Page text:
Many Americans are anxious about their retirement prospects. In fact, a recent Gallup poll found that not having enough money for retirement is the number one financial worry among Americans. For some, this concern is justified, as they face the daunting prospect of running short of money in their later years. But there is considerable variation in preparedness for retirement, and the challenges are more complicated than many realize.

When evaluating the retirement security landscape, complexity is the one constant. Potential sources of retirement income are numerous and varied, including: continued work (perhaps on a part-time basis), Social Security benefits, drawdown of personal savings, workplace retirement plans, annuities, home equity, financial support from family members, and more. Understanding this patchwork and building a solid foundation upon which to retire is no easy task for the average American.

Additionally, even for those who do accumulate substantial resources, retirees’ incomes and living standards are subject to a variety of risks, such as poor investment choices or returns, unexpected medical bills, outliving one’s savings, and needing expensive long-term care.

The U.S. retirement landscape is difficult to describe for the “average” person because the state of any particular retiree’s finances depends so heavily on which sources of income they have, how much they have, and what life events occur that could drain their nest egg.

The Bipartisan Policy Center’s (BPC) Commission on Retirement Security and Personal Savings is examining the U.S. retirement system. Next year, the commission will make comprehensive recommendations to improve the financial security of Americans preparing for and in retirement. In advance of these recommendations, BPC staff is producing a series of white papers to highlight the retirement security challenges that public policy can address.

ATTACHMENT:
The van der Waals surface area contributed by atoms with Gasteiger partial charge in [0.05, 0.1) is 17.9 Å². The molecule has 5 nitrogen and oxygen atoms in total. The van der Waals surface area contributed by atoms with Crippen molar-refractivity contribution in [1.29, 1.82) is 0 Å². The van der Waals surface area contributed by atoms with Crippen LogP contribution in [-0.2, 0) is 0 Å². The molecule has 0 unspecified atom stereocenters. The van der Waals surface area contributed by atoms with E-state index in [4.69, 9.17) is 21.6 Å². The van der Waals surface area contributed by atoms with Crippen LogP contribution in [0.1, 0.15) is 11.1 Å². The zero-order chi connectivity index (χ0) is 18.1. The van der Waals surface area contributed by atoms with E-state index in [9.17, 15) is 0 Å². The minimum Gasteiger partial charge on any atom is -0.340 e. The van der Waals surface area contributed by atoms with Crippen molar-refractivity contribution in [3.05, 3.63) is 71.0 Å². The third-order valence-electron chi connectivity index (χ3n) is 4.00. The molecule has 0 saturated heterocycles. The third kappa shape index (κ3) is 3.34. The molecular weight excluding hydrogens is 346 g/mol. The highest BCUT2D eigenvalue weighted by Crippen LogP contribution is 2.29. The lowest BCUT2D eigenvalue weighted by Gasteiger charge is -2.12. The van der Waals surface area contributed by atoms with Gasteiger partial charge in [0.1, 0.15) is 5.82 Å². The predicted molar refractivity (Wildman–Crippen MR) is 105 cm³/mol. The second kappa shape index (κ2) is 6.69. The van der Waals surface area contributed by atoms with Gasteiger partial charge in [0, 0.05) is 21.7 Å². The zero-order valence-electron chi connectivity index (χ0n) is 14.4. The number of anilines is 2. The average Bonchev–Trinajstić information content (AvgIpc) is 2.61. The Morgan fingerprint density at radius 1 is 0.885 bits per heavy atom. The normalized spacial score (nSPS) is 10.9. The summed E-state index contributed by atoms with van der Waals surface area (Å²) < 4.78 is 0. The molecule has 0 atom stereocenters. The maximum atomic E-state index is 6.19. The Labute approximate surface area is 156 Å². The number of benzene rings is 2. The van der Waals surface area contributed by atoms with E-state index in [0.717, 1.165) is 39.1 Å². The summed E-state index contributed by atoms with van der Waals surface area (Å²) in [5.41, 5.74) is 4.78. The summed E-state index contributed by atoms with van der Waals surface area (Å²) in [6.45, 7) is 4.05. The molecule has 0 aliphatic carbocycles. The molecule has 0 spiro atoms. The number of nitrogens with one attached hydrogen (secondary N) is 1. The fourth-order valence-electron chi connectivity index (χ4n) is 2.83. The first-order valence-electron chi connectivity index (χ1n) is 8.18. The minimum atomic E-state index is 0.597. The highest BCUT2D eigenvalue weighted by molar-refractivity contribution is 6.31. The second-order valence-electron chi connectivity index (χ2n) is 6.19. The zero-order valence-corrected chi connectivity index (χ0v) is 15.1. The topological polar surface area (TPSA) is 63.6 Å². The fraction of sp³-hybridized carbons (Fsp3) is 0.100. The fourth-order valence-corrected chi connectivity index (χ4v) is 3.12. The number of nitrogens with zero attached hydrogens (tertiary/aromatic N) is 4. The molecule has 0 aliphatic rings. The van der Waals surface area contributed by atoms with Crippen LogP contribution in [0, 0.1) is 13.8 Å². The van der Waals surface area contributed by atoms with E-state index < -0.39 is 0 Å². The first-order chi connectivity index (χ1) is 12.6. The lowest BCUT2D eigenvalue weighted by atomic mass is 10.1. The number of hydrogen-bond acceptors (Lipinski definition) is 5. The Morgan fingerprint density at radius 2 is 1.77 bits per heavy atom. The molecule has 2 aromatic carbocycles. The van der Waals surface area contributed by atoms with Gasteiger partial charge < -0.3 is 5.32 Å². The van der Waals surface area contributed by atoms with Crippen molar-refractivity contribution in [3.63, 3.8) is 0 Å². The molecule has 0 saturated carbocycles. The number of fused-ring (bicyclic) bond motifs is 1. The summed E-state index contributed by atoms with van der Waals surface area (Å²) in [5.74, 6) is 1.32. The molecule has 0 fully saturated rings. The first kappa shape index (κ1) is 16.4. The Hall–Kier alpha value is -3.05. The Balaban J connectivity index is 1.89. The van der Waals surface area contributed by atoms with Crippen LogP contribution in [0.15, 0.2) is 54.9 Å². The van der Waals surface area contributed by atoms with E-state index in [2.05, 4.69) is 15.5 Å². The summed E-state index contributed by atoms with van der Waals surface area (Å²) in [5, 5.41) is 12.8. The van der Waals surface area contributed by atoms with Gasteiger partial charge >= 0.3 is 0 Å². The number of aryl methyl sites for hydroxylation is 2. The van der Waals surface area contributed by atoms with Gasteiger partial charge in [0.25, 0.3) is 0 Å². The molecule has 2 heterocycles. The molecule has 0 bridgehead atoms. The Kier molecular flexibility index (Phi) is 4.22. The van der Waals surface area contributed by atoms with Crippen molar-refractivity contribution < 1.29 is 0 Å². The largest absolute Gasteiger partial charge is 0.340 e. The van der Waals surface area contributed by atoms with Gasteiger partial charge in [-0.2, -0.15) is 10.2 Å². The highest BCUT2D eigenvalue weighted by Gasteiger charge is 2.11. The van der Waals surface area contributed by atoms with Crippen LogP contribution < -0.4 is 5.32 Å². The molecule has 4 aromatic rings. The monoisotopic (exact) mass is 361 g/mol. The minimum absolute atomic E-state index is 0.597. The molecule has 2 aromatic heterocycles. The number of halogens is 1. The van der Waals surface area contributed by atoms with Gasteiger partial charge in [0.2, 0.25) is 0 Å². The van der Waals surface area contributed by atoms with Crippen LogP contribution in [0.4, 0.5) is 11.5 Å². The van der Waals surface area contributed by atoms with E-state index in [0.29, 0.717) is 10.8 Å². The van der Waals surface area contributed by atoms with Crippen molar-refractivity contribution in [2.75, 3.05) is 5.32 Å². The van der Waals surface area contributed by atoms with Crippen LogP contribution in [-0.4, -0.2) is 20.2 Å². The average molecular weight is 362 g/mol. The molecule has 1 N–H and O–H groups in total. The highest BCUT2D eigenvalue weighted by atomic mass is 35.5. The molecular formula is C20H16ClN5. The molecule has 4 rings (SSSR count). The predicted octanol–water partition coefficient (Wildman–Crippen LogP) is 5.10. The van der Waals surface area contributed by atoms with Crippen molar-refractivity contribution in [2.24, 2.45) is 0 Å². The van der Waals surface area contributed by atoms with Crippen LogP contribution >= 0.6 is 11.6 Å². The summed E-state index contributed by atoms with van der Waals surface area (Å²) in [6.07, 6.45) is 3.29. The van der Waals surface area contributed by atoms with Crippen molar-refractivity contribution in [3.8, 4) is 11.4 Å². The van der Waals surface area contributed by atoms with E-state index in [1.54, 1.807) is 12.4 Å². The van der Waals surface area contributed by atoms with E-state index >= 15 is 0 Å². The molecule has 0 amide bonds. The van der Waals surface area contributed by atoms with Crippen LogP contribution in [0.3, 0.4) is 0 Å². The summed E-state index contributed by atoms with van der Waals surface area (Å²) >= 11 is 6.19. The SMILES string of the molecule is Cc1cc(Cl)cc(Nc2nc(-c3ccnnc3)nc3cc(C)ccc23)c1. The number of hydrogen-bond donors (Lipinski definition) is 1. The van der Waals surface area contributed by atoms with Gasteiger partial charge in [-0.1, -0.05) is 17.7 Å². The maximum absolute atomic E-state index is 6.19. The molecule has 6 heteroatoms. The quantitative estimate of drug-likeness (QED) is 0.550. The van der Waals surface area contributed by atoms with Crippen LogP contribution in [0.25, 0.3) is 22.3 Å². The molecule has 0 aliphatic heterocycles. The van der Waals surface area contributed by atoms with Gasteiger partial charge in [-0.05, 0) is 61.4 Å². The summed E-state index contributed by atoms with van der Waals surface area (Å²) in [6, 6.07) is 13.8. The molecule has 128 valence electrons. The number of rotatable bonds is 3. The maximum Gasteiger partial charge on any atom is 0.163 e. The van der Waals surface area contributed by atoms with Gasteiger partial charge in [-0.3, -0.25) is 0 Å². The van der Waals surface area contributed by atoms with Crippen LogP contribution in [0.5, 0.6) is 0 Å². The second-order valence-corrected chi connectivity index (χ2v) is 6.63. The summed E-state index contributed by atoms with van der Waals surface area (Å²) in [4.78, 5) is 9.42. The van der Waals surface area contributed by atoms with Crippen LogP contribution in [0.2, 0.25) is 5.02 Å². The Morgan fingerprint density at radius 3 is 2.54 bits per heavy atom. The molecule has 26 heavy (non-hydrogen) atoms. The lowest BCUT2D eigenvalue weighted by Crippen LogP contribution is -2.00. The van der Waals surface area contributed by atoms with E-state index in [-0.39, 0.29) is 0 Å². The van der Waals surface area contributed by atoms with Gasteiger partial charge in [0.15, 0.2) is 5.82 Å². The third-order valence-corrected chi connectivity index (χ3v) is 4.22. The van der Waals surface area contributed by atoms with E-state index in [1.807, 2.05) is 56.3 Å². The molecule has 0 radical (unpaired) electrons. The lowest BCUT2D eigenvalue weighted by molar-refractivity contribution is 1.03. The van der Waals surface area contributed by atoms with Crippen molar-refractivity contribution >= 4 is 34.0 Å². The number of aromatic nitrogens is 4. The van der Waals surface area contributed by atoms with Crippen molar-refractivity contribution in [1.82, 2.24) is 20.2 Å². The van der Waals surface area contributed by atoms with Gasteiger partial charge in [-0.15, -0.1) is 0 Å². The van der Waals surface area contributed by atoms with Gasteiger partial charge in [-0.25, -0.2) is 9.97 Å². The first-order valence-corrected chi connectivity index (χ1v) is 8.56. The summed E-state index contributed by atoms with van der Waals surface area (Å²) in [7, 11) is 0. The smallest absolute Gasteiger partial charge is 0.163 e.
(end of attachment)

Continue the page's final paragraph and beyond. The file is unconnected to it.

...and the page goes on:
After a brief overview of the retirement system, this first white paper explores retirement preparedness through the lives of four fictional families, showing how they are preparing for retirement, what they could be doing better, and the risks that they will face over the course of their working years and their retirements.

Today’s Rising Terrorist Threat and the Danger to the United States: Reflections on the Tenth Anniversary of The 9/11 Commission Report

July 22, 2014 Comments off

Today’s Rising Terrorist Threat and the Danger to the United States: Reflections on the Tenth Anniversary of The 9/11 Commission Report
Source: Bipartisan Policy Center

Ten years ago today, we issued The 9/11 Commission Report, the official report of the devastating attacks of September 11, 2001. As we wrote in that report, we were acutely mindful of the responsibility we bore to the American people—and the families of the victims—to provide the most complete account possible of the events leading up to that terrible day. We used what we learned from that awful history to make recommendations as to how to make America safer. Most of those recommendations have been enacted into law or adopted as policy.